Across their lifetime, sharks can swim enormous distances, but how they completed annual migrations without getting lost hadn’t been definitively proven. Like turtles, homing pigeons and dogs, it was thought that magnetoreception played a part, and that sharks were able to find their way using the Earth’s magnetic field. Now, new research published in the journal Current Biology has found some of the first solid evidence for the magnetoreception skills of sharks.
While the concept was not new to science, it’s one that’s proven difficult to test in sharks. It turns out, they’re quite a tricky test subject. "To be honest, I am surprised it worked," said Save Our Seas Foundation project leader Bryan Keller, also of Florida State University Coastal and Marine Laboratory in a statement. "The reason this question has been withstanding for 50 years is because sharks are difficult to study."
The study selected bonnethead sharks (Sphyrna tiburo) for the study, as they needed a species that wasn’t too enormous and was known to return to specific locations that might require the sort of magnetic reception they were testing for. Bonnetheads travel thousands of miles annually and can reliably return to estuaries every year, demonstrating they have some concept of “home” and how to get there.
They placed the wild-caught baby sharks (do do do do do do) in a tank and exposed them to magnetic conditions that mimicked those of remote locations from the testing site. The researchers predicted that, if the sharks were reading the field for navigation, they would swim in a direction to correct their displacement and return to the magnetic conditions of the testing site. Imagine you’re driving north to get to your home, but suddenly your satnav says you’ve overshot by a mile. You’re going to turn the car around to correct the displacement. The same response was expected to be exhibited by the sharks, orienting themselves in a way that would correct the sudden change. Sure enough, they did.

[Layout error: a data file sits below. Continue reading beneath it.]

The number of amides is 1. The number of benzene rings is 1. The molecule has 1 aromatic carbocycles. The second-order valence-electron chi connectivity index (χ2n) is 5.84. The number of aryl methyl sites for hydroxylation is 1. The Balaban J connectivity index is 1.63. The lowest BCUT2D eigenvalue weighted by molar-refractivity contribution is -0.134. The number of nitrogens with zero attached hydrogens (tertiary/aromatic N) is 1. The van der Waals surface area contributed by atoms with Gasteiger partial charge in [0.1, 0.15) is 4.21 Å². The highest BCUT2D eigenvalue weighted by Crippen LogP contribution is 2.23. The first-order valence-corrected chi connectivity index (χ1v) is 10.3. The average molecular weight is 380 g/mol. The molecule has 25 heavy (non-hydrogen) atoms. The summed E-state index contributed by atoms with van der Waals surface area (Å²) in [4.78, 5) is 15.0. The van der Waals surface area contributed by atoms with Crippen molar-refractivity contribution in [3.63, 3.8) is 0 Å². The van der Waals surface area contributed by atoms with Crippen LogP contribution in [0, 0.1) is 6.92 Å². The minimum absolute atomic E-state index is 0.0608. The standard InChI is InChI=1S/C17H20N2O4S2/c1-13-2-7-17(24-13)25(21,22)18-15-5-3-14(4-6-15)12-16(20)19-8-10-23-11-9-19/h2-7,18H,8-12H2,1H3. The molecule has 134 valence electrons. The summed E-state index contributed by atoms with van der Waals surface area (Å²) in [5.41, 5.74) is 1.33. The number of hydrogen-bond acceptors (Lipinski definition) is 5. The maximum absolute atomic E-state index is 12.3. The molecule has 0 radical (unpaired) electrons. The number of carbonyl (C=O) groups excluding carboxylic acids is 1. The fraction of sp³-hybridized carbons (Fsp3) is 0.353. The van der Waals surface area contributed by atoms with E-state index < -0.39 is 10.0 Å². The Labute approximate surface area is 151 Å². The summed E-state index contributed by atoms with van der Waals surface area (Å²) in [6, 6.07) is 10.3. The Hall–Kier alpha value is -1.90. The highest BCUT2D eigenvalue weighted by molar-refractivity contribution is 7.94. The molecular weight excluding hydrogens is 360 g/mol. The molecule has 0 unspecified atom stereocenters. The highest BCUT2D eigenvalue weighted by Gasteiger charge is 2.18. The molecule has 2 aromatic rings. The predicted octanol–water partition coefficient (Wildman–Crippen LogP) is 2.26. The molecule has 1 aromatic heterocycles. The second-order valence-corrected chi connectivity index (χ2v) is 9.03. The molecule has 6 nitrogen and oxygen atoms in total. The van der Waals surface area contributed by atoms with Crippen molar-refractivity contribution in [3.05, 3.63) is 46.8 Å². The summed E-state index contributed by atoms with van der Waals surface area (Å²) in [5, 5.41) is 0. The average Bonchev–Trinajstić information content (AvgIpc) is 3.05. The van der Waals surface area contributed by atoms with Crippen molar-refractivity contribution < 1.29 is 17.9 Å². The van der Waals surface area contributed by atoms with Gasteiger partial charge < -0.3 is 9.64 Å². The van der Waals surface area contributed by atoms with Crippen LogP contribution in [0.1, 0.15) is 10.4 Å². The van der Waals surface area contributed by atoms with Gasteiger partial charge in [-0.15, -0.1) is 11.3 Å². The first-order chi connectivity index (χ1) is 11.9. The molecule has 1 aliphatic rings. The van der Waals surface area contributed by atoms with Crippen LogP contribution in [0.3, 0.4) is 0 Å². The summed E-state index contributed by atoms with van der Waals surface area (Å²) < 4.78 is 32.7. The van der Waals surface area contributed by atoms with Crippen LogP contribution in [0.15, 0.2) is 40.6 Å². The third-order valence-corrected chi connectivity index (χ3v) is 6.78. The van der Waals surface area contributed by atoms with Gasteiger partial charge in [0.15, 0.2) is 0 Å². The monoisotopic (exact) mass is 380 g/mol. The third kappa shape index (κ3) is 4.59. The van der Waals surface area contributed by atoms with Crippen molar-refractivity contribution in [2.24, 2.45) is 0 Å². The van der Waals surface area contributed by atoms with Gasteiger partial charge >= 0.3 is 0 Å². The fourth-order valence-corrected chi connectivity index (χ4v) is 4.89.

As well as means of getting around, the researchers believe that sharks’ magnetoreception could reveal new insights into the genetic difference between wild populations. “Our finding that bonnetheads derive spatial information from geomagnetic cues may have important implications for understanding their current migrations and biogeographic patterns,” wrote the study authors.
“One such example is that genetic differences between populations of sharks may be predicted by spatial variation in the [geomagnetic field]. Population structure can be a function of geographic distance, and in an isolation by distance model, populations will be more diverged if separated by greater differences. Likewise, environmental conditions can affect components of genetic variation with organisms in disparate habitats experiencing reduction in gene flow.”
The team hopes next to investigate if anthropogenic factors could soon (or perhaps are already) influencing these magnetic fields, and what effect that might have on these animals. They also hope to explore if these navigation skills come into play for more than just enormous annual migrations, and perhaps are a part of everyday shark life.